Artificial Intelligence in Material HandlingResearch into AI is well funded and progressing quickly in the material handling arena. As reported by the NY Times, researchers in Berkley, for instance, are working on robots that can look inside a bin full of randomly sized objects, quickly understand the size and shape of each discrete item, and then successfully grab one and place it in a desired location. This type of behavior has always been outside the capability of robots, requiring companies to hire human “pickers” to perform it. Other areas of research include self-navigating autonomous industrial vehicles (e.g. AGVs and fork trucks), using AI to optimize material flow in a facility, predictive maintenance for material handling components, and many more.
There are also many AI applications that have already moved from research to employment in facilities around the world. Self-navigating industrial vehicles, although still an area of research, are already in many warehouses (continued research will serve to increase their capabilities). Omron’s mobile robot, Adept, for instance, will automatically drive to desired locations once it has mapped a facility. With the ability to grab objects of different shapes, there are even some robotic grippers that are already employing a portion of the technology being researched by the Berkley group. Clearly, then, AI has had a substantial effect on material handling automation, and with continued research, it will continue to shape it. Does this mean we can expect a future where distribution centers and manufacturing facilities are totally automated, i.e. without any human workers? Perhaps, but probably not.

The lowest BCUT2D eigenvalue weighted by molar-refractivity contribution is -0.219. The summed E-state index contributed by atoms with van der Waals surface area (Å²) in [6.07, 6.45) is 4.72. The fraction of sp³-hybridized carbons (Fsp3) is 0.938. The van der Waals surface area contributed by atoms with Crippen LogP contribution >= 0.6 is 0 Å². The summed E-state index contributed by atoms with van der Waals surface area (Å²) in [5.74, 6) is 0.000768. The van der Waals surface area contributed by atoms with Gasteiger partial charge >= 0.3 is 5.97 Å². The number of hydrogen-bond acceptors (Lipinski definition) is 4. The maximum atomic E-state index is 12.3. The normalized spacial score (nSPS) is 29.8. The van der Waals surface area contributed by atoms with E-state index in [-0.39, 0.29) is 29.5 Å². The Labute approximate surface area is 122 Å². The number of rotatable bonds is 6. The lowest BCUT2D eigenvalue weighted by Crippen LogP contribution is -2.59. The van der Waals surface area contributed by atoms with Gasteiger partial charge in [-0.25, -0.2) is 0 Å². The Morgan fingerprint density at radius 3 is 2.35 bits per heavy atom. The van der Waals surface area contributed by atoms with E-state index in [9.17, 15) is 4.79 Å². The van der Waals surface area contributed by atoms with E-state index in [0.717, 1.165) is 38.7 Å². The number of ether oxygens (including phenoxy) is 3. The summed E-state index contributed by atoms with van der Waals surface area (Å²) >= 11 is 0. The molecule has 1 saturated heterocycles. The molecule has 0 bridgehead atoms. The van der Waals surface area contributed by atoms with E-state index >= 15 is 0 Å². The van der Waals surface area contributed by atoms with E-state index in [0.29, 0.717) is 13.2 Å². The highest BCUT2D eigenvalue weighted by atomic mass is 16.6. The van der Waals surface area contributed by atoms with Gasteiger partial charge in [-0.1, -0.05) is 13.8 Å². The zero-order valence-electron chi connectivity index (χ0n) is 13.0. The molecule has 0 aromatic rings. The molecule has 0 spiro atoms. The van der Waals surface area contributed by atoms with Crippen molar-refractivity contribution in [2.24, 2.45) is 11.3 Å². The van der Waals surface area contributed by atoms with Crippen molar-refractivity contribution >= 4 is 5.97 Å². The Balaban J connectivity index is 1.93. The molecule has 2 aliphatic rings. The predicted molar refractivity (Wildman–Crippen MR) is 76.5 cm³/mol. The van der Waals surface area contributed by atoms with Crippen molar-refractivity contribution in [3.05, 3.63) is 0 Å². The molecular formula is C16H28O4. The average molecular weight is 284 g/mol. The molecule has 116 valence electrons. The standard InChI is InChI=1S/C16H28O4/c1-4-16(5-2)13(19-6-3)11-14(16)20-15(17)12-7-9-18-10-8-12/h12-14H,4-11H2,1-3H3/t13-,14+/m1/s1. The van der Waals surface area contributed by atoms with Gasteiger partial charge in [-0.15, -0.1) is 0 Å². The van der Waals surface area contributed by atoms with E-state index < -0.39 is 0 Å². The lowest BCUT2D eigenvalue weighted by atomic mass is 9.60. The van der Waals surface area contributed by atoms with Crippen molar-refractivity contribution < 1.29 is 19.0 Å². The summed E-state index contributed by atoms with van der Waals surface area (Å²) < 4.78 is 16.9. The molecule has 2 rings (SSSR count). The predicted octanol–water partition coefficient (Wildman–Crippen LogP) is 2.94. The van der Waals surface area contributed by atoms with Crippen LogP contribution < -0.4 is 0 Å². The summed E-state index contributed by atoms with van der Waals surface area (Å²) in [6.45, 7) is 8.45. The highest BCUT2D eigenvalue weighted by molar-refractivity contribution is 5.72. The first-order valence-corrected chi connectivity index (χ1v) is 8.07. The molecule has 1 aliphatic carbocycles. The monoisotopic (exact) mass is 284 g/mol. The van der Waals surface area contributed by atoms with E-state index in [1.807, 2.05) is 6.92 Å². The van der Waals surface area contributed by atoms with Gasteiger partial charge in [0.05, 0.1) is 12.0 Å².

To date, AI has increased the capabilities of material handling automation, and automation, in turn, has made workers more productive and valuable. Thus, in my experience, after automating a process, companies do not eliminate workers. Rather, those workers become much more productive or are moved into a different process that provides more value. For example, a goods-to-person system such as AutoStore will drastically increase the number of items a human picker can pick, so the human is not replaced, but is now much more productive. Eventually, I do think that researchers like those at Berkley will create systems that replace the human picker in this process, but that person will not go away. Machines are not perfect, and humans will need to supervise them and correct them when they make mistakes. The picker, therefore, will become a supervisor of intelligent machines, taking immediate corrective action when the machines make mistakes in order to keep production moving.